A History Lesson From 2006 and 2007

It was obvious by late 2006 that the real estate bubble was beginning to deflate. Leveraged speculators were starting to get into trouble and the housing market was slowing down. With all the leverage in the system it was a certainty that the collapse would be massive. Let me refresh your memory if you forgot: 108% no money down mortgages, liar loans, janitors getting $500,000 mortgages, no doc, no problem.

Despite the writing on the wall the market steadily climbed through late 2006 and all the way until the summer of 2007. There were some hiccups during the year when a number of subprime lenders collapsed but the market recovered quickly each time. There were some bigger hiccups that Summer when problems began to surface at larger banks but the market still did not not put in a high until October of 2007.

By October of 2007 the problems were painfully obvious. The economy was slowing and the real estate bubble was quickly deflating. Shouldn't the market have realized this instead of making new all time highs? Isn't the market a discounting mechanism? What was the reason the market kept climbing?

The answer to this mystery was quite simple. There was a boom happening in M&A, LBO and share repurchases. The supply of stock was quickly shrinking. It seemed like every other day there was a massive share repurchase, LBO or M&A announcement.

I remember this period very clearly because I was short. My saving grace was that I bought SPY leap puts when the VIX was at 10 so it allowed me to weather the market going against me. While this trade turned out to be the trade of my lifetime it was a grueling experience. Knowing for certain that the economy was collapsing, yet watching the market go against me every day was painful. If I were managing OPM at the time I likely would not have been left with much money.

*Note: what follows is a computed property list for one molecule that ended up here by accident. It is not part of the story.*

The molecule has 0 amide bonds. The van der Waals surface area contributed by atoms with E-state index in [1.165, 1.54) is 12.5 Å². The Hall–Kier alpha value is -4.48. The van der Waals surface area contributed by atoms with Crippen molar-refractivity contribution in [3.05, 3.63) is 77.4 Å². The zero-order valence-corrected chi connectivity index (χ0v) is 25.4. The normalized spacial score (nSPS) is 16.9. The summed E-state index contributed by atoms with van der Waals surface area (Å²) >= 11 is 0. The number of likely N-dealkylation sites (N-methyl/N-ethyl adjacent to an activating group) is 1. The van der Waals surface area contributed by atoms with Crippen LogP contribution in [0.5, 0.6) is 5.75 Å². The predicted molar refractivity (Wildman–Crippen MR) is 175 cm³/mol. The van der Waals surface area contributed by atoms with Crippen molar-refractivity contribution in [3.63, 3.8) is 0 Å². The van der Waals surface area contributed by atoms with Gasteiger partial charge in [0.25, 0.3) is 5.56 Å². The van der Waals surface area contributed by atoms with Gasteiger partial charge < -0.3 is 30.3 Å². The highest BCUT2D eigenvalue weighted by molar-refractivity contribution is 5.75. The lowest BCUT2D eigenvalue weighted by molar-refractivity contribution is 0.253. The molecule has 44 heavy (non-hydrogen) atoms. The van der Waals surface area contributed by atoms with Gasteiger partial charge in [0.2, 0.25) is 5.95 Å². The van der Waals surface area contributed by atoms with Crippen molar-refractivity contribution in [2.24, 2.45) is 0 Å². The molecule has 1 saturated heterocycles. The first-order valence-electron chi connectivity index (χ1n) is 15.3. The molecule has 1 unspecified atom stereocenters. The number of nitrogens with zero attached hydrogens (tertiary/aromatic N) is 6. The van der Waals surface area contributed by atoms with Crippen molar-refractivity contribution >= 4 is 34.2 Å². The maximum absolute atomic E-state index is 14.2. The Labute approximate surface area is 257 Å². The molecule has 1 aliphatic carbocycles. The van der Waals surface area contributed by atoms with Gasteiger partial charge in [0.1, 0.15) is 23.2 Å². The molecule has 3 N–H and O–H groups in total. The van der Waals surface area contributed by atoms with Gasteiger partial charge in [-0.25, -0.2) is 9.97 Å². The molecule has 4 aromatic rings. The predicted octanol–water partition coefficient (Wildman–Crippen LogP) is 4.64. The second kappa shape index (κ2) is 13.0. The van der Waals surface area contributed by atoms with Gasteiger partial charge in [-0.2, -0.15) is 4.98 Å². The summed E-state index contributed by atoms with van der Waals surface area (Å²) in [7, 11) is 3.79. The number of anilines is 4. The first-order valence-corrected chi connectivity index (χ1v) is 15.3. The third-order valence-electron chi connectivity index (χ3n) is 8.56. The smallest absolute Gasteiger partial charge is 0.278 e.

This period ingrained into my head the power of share repurchases and cash M&A. The market was able to shrug off subprime companies collapsing, banks running into trouble and a slowing economy. It wasn't until the economy choked off the M&A and share repurchases that the market collapsed.

I was reminded of this experience in the past week as TrimTabs reported that there was nearly $100 billion in cash M&A and share repurchases in the last 2 weeks. Than on Friday it leaked that Wal-Mart, the nations largest retailer, was having one of their worst starts to a month ever. The main culprit being the payroll tax hike. The market dived at first but by the end of the day the Dow was up.

I don't believe a collapse is imminent like I did in 2007, even though there are no shortage of imbalances and risks. The reason I tell this story is that if the share repurchases and cash M&A continue at the recent pace it is likely to trump any fundamental factors.

Light My Fire

In my outlook for 2013 I wrote:
The level of cash M&A, LBOs and share repurchases have been on the low side considering where rates are. A buyout boom fueled by low rates is a real possibility. The fuel is there. Somebody just needs to light a match.

In the past two weeks there has been $97.5 billion in cash M&A and share repurchase announcements. TrimTabs has done extensive studies on what they call float shrink. This extreme level of float shrink is very bullish in the short term. It is intuitive that less supply of stocks should lead to higher prices.

Unfortunately, other factors are not as rosy for the market. Sentiment is excessively bullish and valuations are full. At the same time we are about to see the effects of the payroll tax hike. Many Americans live paycheck to paycheck and a broad tax hike is likely to effect the economy. There are also likely to be spending cuts even if we don't see a sequester.

It seems that the market is setting up for a third bubble. In the same way that artificially low rates have driven up real estate prices it seems the same is now happening to stock prices. This will likely not end well but being early to try and fight this is the same as being wrong.  The facts have changed with the massive amount of M&A and share buybacks announced in the past 2 weeks. I have bitten the bullet and removed some of my hedges, accepting a very low level of market risk.